Javascript Performance Playground

Javascript is surprisingly fast in modern browsers, but as for every language you will need to optimize at some point. I found a very useful website called JSPerf which provides a test framework, allows you to create and edit existing test framework, provides online persistence allowing to get wider results than if you ran them by yourself.

A simple example. I was wondering what was the fastest way to convert from a float to an int in Javascript. I had several options, and the best way was not as suggested by some colleagues. And the way to make sure what is the fastest way is to benchmark, and not to guess. The results of the benchmark are here, you can test on your machine by running the test. Your results will be stored and shared with everyone, enhancing the global knowledge. The fastest I found is the following, if you find faster, please let me know.

myInt = myFloat | 0

A second example. What is the fastest typed array to write and read integers? The results are here and sadly there is no fastest answer for all browsers. So if you do not want to complicate your code with browser tests and everything that goes with it, the best solution is to use the following.

var myArray = new Int32Array( size );

A third interesting example about the fastest way to clear a buffer and copy it in a canvas every frame. The results are here. The fastest way is to create a working buffer outside your frame, create another one initialized with the values you want, and copy using the method set every frame.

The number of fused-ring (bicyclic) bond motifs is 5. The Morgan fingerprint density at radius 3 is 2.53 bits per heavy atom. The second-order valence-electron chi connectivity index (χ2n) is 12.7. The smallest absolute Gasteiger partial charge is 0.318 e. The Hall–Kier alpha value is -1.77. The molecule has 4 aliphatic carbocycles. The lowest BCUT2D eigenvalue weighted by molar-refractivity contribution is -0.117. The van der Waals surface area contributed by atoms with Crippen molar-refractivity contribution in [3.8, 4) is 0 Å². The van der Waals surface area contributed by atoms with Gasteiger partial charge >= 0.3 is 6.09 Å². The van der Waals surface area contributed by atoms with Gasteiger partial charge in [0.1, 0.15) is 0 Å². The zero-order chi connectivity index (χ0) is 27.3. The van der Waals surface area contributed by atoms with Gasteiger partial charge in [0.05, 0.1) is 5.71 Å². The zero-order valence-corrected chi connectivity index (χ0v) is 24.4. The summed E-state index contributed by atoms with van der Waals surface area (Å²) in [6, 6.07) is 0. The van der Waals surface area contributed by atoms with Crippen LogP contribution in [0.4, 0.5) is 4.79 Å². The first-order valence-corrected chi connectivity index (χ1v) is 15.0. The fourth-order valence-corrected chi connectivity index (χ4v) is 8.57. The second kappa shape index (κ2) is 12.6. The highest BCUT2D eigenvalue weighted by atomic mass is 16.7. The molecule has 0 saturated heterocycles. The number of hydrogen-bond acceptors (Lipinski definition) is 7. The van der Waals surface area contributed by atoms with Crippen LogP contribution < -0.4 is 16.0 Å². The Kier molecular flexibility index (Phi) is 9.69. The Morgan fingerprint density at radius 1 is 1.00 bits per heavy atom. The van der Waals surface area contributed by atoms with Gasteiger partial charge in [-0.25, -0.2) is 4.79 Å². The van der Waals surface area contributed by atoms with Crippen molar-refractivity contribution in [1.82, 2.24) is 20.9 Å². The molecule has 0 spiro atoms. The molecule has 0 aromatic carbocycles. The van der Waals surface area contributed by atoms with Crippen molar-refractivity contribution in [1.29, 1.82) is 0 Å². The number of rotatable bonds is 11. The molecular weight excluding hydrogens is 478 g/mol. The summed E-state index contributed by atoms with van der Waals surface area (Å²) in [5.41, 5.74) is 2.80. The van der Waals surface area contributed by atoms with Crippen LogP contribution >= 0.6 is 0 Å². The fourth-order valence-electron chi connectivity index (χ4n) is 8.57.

At initialization time

var external_data_1024 = ctx.createImageData(1024, 1024);
var external_source_1024 = ctx.createImageData(1024, 1024);

During the frame processing;
ctx.putImageData(external_data_1024, 0, 0);

Finally a word of caution, make sure you benchmark the right things.

  1. The initial float to int did not include the two solutions I added to the benchmark |0 and >>0, so having something that look fast does not mean you have found the optimal solutions.
  2. The original array speed test included array creation for the write, so the test was measuring creation+write instead of just write, and the results were very different. So make sure to measure what really matters to you.
  3. The last example was a subtle example of the points #1 and #2 above. The initial “fastest” function included unnecessary code in clear_canvas(), adding a new test without that code proved to be faster. The loop test was looping with a double indirection “[i] = 0;”, removing that indirection made it much faster and measured the real filling time instead of the sum of filling time+overhead with “buffer[i] = 0;”.

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